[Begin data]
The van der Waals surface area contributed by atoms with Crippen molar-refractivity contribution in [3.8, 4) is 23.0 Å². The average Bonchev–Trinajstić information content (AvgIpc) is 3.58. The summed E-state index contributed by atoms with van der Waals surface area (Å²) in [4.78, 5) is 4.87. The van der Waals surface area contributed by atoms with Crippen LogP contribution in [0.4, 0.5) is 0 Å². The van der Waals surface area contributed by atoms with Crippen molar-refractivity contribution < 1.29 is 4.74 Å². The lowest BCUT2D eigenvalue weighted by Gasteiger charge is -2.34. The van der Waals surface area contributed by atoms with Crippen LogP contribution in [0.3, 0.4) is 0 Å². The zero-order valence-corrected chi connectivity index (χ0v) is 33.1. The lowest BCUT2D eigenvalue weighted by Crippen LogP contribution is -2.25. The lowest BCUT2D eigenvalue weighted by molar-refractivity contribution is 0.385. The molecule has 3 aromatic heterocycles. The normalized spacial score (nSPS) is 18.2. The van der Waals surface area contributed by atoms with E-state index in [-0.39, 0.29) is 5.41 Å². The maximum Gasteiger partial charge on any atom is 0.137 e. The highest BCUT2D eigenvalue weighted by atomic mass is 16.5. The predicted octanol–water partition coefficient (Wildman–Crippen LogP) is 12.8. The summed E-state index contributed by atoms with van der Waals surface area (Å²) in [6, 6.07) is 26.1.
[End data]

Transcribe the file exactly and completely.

The van der Waals surface area contributed by atoms with Crippen molar-refractivity contribution in [3.8, 4) is 23.0 Å². The average Bonchev–Trinajstić information content (AvgIpc) is 3.58. The summed E-state index contributed by atoms with van der Waals surface area (Å²) in [4.78, 5) is 4.87. The van der Waals surface area contributed by atoms with Crippen LogP contribution in [0.4, 0.5) is 0 Å². The van der Waals surface area contributed by atoms with Crippen molar-refractivity contribution < 1.29 is 4.74 Å². The lowest BCUT2D eigenvalue weighted by Gasteiger charge is -2.34. The van der Waals surface area contributed by atoms with Crippen LogP contribution in [0.3, 0.4) is 0 Å². The zero-order valence-corrected chi connectivity index (χ0v) is 33.1. The lowest BCUT2D eigenvalue weighted by Crippen LogP contribution is -2.25. The lowest BCUT2D eigenvalue weighted by molar-refractivity contribution is 0.385. The molecule has 3 aromatic heterocycles. The normalized spacial score (nSPS) is 18.2. The van der Waals surface area contributed by atoms with E-state index in [-0.39, 0.29) is 5.41 Å². The maximum Gasteiger partial charge on any atom is 0.137 e. The highest BCUT2D eigenvalue weighted by atomic mass is 16.5. The predicted octanol–water partition coefficient (Wildman–Crippen LogP) is 12.8. The summed E-state index contributed by atoms with van der Waals surface area (Å²) in [6, 6.07) is 26.1.